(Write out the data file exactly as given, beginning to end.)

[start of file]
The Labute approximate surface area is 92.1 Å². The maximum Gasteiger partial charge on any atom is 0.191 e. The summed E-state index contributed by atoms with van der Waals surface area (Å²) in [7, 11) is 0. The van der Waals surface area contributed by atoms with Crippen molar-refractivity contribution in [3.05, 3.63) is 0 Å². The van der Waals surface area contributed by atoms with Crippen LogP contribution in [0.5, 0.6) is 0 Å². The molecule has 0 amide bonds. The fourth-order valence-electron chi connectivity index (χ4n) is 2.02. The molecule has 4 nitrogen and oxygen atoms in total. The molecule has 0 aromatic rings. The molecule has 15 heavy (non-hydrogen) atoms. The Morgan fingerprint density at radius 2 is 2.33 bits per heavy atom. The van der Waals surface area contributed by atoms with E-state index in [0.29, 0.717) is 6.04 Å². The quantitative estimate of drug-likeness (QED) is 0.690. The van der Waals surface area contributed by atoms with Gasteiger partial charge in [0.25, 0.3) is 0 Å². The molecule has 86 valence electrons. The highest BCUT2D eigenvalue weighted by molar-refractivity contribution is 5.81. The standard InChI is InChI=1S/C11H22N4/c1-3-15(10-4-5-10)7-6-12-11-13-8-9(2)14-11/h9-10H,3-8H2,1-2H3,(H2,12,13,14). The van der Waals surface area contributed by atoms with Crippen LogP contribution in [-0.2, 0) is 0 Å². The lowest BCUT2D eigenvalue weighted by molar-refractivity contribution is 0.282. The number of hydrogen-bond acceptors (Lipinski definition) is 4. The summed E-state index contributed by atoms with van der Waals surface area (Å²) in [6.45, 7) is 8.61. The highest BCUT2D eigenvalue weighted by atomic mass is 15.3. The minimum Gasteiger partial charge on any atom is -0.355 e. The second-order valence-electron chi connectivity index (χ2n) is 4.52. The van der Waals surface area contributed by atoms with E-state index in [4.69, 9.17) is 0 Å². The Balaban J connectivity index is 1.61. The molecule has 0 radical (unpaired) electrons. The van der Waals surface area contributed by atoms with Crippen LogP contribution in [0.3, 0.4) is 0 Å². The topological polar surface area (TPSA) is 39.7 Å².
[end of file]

The Labute approximate surface area is 92.1 Å². The maximum Gasteiger partial charge on any atom is 0.191 e. The summed E-state index contributed by atoms with van der Waals surface area (Å²) in [7, 11) is 0. The van der Waals surface area contributed by atoms with Crippen molar-refractivity contribution in [3.05, 3.63) is 0 Å². The van der Waals surface area contributed by atoms with Crippen LogP contribution in [0.5, 0.6) is 0 Å². The molecule has 0 amide bonds. The fourth-order valence-electron chi connectivity index (χ4n) is 2.02. The molecule has 4 nitrogen and oxygen atoms in total. The molecule has 0 aromatic rings. The molecule has 15 heavy (non-hydrogen) atoms. The Morgan fingerprint density at radius 2 is 2.33 bits per heavy atom. The van der Waals surface area contributed by atoms with E-state index in [0.29, 0.717) is 6.04 Å². The quantitative estimate of drug-likeness (QED) is 0.690. The van der Waals surface area contributed by atoms with Gasteiger partial charge in [0.25, 0.3) is 0 Å². The molecule has 86 valence electrons. The highest BCUT2D eigenvalue weighted by molar-refractivity contribution is 5.81. The standard InChI is InChI=1S/C11H22N4/c1-3-15(10-4-5-10)7-6-12-11-13-8-9(2)14-11/h9-10H,3-8H2,1-2H3,(H2,12,13,14). The van der Waals surface area contributed by atoms with Crippen LogP contribution in [-0.2, 0) is 0 Å². The lowest BCUT2D eigenvalue weighted by molar-refractivity contribution is 0.282. The number of hydrogen-bond acceptors (Lipinski definition) is 4. The summed E-state index contributed by atoms with van der Waals surface area (Å²) in [6.45, 7) is 8.61. The highest BCUT2D eigenvalue weighted by atomic mass is 15.3. The minimum Gasteiger partial charge on any atom is -0.355 e. The second-order valence-electron chi connectivity index (χ2n) is 4.52. The van der Waals surface area contributed by atoms with E-state index in [4.69, 9.17) is 0 Å². The Balaban J connectivity index is 1.61. The molecule has 0 radical (unpaired) electrons. The van der Waals surface area contributed by atoms with Crippen LogP contribution in [0.3, 0.4) is 0 Å². The topological polar surface area (TPSA) is 39.7 Å².